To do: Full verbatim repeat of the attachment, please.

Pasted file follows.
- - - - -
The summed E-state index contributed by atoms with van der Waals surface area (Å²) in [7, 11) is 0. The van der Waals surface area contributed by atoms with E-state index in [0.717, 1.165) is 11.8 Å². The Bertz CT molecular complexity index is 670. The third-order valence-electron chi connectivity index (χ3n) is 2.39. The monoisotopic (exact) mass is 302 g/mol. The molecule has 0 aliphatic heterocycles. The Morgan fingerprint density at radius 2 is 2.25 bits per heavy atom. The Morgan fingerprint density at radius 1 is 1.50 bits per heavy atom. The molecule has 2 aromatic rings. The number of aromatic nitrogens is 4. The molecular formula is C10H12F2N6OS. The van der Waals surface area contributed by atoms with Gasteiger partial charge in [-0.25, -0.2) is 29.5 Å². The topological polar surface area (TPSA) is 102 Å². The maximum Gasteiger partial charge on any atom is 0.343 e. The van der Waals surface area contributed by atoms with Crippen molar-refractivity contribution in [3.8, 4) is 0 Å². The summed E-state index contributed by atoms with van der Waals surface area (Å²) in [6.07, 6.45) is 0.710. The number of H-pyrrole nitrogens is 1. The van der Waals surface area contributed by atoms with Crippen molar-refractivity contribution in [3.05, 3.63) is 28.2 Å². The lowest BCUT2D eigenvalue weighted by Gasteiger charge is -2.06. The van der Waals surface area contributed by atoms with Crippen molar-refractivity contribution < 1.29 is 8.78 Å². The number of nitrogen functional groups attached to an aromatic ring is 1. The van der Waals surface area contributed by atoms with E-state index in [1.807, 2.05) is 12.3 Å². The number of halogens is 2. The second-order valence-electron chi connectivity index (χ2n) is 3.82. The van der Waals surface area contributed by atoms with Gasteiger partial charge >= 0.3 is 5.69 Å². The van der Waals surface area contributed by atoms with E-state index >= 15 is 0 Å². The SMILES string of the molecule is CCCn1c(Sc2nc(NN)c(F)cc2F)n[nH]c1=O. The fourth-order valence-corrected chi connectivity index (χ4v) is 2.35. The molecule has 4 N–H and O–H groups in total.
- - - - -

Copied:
The summed E-state index contributed by atoms with van der Waals surface area (Å²) in [7, 11) is 0. The van der Waals surface area contributed by atoms with E-state index in [0.717, 1.165) is 11.8 Å². The Bertz CT molecular complexity index is 670. The third-order valence-electron chi connectivity index (χ3n) is 2.39. The monoisotopic (exact) mass is 302 g/mol. The molecule has 0 aliphatic heterocycles. The Morgan fingerprint density at radius 2 is 2.25 bits per heavy atom. The Morgan fingerprint density at radius 1 is 1.50 bits per heavy atom. The molecule has 2 aromatic rings. The number of aromatic nitrogens is 4. The molecular formula is C10H12F2N6OS. The van der Waals surface area contributed by atoms with Gasteiger partial charge in [-0.25, -0.2) is 29.5 Å². The topological polar surface area (TPSA) is 102 Å². The maximum Gasteiger partial charge on any atom is 0.343 e. The van der Waals surface area contributed by atoms with Crippen molar-refractivity contribution in [3.8, 4) is 0 Å². The summed E-state index contributed by atoms with van der Waals surface area (Å²) in [6.07, 6.45) is 0.710. The number of H-pyrrole nitrogens is 1. The van der Waals surface area contributed by atoms with Crippen molar-refractivity contribution in [3.05, 3.63) is 28.2 Å². The lowest BCUT2D eigenvalue weighted by Gasteiger charge is -2.06. The van der Waals surface area contributed by atoms with Crippen molar-refractivity contribution < 1.29 is 8.78 Å². The number of nitrogen functional groups attached to an aromatic ring is 1. The van der Waals surface area contributed by atoms with E-state index in [1.807, 2.05) is 12.3 Å². The number of halogens is 2. The second-order valence-electron chi connectivity index (χ2n) is 3.82. The van der Waals surface area contributed by atoms with Gasteiger partial charge >= 0.3 is 5.69 Å². The van der Waals surface area contributed by atoms with E-state index >= 15 is 0 Å². The SMILES string of the molecule is CCCn1c(Sc2nc(NN)c(F)cc2F)n[nH]c1=O. The fourth-order valence-corrected chi connectivity index (χ4v) is 2.35. The molecule has 4 N–H and O–H groups in total.